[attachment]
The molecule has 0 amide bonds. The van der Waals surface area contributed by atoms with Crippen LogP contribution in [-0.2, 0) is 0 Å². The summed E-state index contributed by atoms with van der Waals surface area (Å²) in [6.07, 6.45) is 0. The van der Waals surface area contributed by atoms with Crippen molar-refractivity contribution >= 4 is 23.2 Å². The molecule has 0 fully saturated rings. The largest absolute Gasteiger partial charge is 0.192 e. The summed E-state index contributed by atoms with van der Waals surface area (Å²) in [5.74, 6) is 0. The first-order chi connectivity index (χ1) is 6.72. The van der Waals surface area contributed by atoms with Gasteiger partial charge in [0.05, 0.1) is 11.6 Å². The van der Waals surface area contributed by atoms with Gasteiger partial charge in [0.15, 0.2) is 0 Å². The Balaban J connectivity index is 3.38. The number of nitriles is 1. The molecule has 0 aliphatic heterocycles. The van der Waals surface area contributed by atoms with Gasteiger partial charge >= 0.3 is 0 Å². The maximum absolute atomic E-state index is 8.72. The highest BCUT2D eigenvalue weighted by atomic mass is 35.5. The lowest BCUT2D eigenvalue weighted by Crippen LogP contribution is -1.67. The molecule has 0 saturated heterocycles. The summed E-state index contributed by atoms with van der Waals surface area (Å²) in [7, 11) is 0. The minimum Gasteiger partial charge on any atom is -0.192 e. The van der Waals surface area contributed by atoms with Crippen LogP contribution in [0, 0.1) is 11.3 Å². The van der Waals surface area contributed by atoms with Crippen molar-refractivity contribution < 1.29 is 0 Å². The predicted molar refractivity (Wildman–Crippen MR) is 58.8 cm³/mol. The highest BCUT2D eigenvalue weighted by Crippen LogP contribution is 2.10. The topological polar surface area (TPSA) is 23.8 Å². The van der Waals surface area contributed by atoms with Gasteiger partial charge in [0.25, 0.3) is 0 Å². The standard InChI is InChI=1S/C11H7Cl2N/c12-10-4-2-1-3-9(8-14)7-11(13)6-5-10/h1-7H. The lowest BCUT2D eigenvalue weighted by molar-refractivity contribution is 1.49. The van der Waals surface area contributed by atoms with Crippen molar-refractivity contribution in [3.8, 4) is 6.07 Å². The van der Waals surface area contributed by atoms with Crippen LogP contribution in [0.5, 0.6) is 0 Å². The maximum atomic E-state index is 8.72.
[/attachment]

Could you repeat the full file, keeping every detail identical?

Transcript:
The molecule has 0 amide bonds. The van der Waals surface area contributed by atoms with Crippen LogP contribution in [-0.2, 0) is 0 Å². The summed E-state index contributed by atoms with van der Waals surface area (Å²) in [6.07, 6.45) is 0. The van der Waals surface area contributed by atoms with Crippen molar-refractivity contribution >= 4 is 23.2 Å². The molecule has 0 fully saturated rings. The largest absolute Gasteiger partial charge is 0.192 e. The summed E-state index contributed by atoms with van der Waals surface area (Å²) in [5.74, 6) is 0. The first-order chi connectivity index (χ1) is 6.72. The van der Waals surface area contributed by atoms with Gasteiger partial charge in [0.05, 0.1) is 11.6 Å². The van der Waals surface area contributed by atoms with Gasteiger partial charge in [0.15, 0.2) is 0 Å². The Balaban J connectivity index is 3.38. The number of nitriles is 1. The molecule has 0 aliphatic heterocycles. The van der Waals surface area contributed by atoms with Gasteiger partial charge >= 0.3 is 0 Å². The maximum absolute atomic E-state index is 8.72. The highest BCUT2D eigenvalue weighted by atomic mass is 35.5. The lowest BCUT2D eigenvalue weighted by Crippen LogP contribution is -1.67. The molecule has 0 saturated heterocycles. The summed E-state index contributed by atoms with van der Waals surface area (Å²) in [7, 11) is 0. The minimum Gasteiger partial charge on any atom is -0.192 e. The van der Waals surface area contributed by atoms with Crippen LogP contribution in [0, 0.1) is 11.3 Å². The van der Waals surface area contributed by atoms with Crippen molar-refractivity contribution < 1.29 is 0 Å². The predicted molar refractivity (Wildman–Crippen MR) is 58.8 cm³/mol. The highest BCUT2D eigenvalue weighted by Crippen LogP contribution is 2.10. The topological polar surface area (TPSA) is 23.8 Å². The van der Waals surface area contributed by atoms with Gasteiger partial charge in [0.25, 0.3) is 0 Å². The standard InChI is InChI=1S/C11H7Cl2N/c12-10-4-2-1-3-9(8-14)7-11(13)6-5-10/h1-7H. The lowest BCUT2D eigenvalue weighted by molar-refractivity contribution is 1.49. The van der Waals surface area contributed by atoms with Crippen molar-refractivity contribution in [3.8, 4) is 6.07 Å². The van der Waals surface area contributed by atoms with Crippen LogP contribution in [0.5, 0.6) is 0 Å². The maximum atomic E-state index is 8.72.